ARCHIE AMMONS AND I BECAME FRIENDS as soon as we met in 1972 when he came to receive an honorary degree from his alma mater (he had graduated on the Old Campus in 1949, a student of my husband, Ed Wilson (’43).
When he returned in 1975 as poet-in-residence, bringing his family to live in the faculty neighborhood, the friendship included his wife, Phyllis, and son, John, (a friend of our son, Eddie) and on her visits, his sister, Vida Ammons Cox from Clarkton, N.C. We maintained the friendship in the usual ways — visits here and in Ithaca, N.Y., where he taught at Cornell University and where he invited me to teach one semester; and in Columbus County to visit his family; gifts on special occasions, and telephone calls and letters. Of course I cherish each of these ways that we kept in touch, but nothing equaled Archie’s reading his poetry, which came into my life with the friendship.
From all my memories, I choose these three of the Archie I remember.
Archie often felt anxious in public places, and his willingness to come to the campus in Winston-Salem (his first visit) took Herculean determination. (At a special event to honor some of the nation’s poets at the White House, he fled in embarrassment when he thought he had stood up at the wrong time.) But he came to a cocktail party of English faculty members at the home of Elizabeth Phillips, our next-door-neighbor and good friend. As I was later to learn, he himself did not drink, and he didn’t like parties, and he was looking for a way out.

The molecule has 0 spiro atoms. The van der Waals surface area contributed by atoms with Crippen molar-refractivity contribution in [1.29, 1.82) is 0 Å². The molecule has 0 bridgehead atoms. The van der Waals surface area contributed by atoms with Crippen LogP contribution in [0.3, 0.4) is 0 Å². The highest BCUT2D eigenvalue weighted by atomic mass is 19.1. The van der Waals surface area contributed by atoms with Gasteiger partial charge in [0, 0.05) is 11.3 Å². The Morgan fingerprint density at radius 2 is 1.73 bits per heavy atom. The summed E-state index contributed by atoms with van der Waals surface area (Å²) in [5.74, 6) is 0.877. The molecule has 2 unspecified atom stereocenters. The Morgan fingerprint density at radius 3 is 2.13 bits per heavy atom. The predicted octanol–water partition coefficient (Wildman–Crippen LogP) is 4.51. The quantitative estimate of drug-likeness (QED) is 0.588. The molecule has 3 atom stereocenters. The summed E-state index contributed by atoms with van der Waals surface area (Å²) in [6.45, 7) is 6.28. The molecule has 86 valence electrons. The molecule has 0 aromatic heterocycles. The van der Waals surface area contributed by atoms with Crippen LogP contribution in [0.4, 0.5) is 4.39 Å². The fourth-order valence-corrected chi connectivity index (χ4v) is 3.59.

An opportunity came naturally enough: our 4-year-old daughter Sally had called to me from the yard between Elizabeth’s house and ours, and I quickly ran down to see what she needed. As I reached Sally, I felt someone with me, and it was Archie, who had raced after me and was bending toward Sally. Together we talked quietly with her, she was reassured, and she skipped back home. Archie turned and said to me, “Let’s go with her.”
Such tenderness for children and security in the relationship between parent and child (his own mother, his son) is expressed in “Nelly Myers,” one of his most moving poems about a woman who lived with his family on the farm: Though he knows he “cannot go back,” he makes one of the great lyric verses:
And I will not forget how though nearly deaf
She heard the tender blood in lips of children
And knew the hurt
And knew what to do.
My second memory is of a morning when his wife, Phyllis, and I went to the nearby Farmers’ Market. Archie did not want to go with us, but when we came back and Phyllis was in the kitchen serving good hot coffee and her fabulous pastries, he stood in the doorway — a tall lanky man, balding, pink-faced — and read to us his poem freshly made on his old Underwood typewriter, a poem about “the merchant at market this morning.” The poem expresses one of his most enduring themes: finding the great in the small, the treasures in the rinds and peelings, cherishing “the leavings.” Without going to the market, he brought the market to us.